In terms of design, the Planner’s Report cites Development Plan section 16.2.1 as relevant, encouraging new imaginative contemporary architecture that respects Dublin’s heritage and local distinctiveness and enriches its city environment. Through design, use of materials and finishes, new development should make a positive contribution to the townscape and urban realm, and to its environmental performance. In particular, development should respond creatively to and respect and enhance its context, and have regard to the character of adjacent buildings, the spaces around and between them and the character and appearance of the local area, the character, scale and pattern of historic streets, squares and lanes, together with existing materials, detailing, building lines, scale, orientation, height and massing and plot width and the form and character. The planning authority seeks to ensure that the design of new development respects and enhances the existing character and context, including streets, buildings and spaces, scale and materials and other elements that contribute positively to the cityscape and urban realm, the settings of protected structures, areas of special interest and important views and that such design incorporates high quality detail, materials and craftsmanship.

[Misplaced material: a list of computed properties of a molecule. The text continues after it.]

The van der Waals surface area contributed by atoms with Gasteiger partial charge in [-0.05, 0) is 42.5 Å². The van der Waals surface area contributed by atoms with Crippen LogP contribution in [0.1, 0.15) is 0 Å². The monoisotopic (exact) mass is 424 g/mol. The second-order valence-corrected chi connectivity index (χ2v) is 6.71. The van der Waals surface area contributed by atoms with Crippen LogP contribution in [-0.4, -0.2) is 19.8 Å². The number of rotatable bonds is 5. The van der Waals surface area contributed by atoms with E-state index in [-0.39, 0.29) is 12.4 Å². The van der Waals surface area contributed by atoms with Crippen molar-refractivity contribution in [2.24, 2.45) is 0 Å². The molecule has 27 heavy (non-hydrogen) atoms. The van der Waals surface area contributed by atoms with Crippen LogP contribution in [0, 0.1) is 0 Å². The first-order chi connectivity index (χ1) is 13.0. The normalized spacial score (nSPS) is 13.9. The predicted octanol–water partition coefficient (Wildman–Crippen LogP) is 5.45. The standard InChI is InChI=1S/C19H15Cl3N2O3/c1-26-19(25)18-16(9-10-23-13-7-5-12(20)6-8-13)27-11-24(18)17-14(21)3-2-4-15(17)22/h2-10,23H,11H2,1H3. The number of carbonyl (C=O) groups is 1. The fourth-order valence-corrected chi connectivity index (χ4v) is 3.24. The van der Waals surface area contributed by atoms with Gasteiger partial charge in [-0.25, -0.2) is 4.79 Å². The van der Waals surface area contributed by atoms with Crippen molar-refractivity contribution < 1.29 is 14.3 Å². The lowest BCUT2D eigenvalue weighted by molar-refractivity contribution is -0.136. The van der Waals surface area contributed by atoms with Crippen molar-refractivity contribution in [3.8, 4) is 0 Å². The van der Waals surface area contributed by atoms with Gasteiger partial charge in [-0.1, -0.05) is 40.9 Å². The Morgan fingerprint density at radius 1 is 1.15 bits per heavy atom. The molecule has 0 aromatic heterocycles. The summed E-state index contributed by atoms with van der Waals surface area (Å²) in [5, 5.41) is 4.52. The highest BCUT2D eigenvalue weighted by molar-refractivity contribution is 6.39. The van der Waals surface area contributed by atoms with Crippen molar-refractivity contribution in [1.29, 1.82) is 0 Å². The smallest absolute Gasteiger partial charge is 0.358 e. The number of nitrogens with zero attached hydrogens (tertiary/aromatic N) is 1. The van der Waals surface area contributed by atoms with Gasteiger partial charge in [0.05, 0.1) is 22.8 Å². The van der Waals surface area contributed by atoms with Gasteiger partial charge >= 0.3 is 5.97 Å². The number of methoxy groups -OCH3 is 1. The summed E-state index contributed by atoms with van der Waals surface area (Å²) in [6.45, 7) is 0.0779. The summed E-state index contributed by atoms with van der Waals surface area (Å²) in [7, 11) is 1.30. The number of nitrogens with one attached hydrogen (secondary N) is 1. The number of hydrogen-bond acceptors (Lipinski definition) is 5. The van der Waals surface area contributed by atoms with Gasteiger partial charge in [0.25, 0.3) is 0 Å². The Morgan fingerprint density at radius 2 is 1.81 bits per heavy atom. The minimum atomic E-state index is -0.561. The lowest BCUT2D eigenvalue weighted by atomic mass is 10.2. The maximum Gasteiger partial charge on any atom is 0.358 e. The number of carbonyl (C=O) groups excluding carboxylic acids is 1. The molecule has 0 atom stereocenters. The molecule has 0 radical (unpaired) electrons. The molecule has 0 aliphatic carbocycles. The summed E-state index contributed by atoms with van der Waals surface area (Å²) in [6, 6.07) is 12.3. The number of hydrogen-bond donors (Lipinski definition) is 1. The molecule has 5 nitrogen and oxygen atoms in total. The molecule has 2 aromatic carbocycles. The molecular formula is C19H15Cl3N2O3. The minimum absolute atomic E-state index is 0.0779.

In terms of height the Planner’s Report cites Development Plan policy 16.7.2 which permits a maximum height of 28m for commercial, and presumably infrastructural, development in inner city areas not specifically designated for additional height. This would put the height of the proposed development above the limit but this factor has been mitigated in the Planner’s assessment by the 2018 Government Department guidelines which suggest that a performance driven approach be used in relation to determining building heights, with no maximum height standard.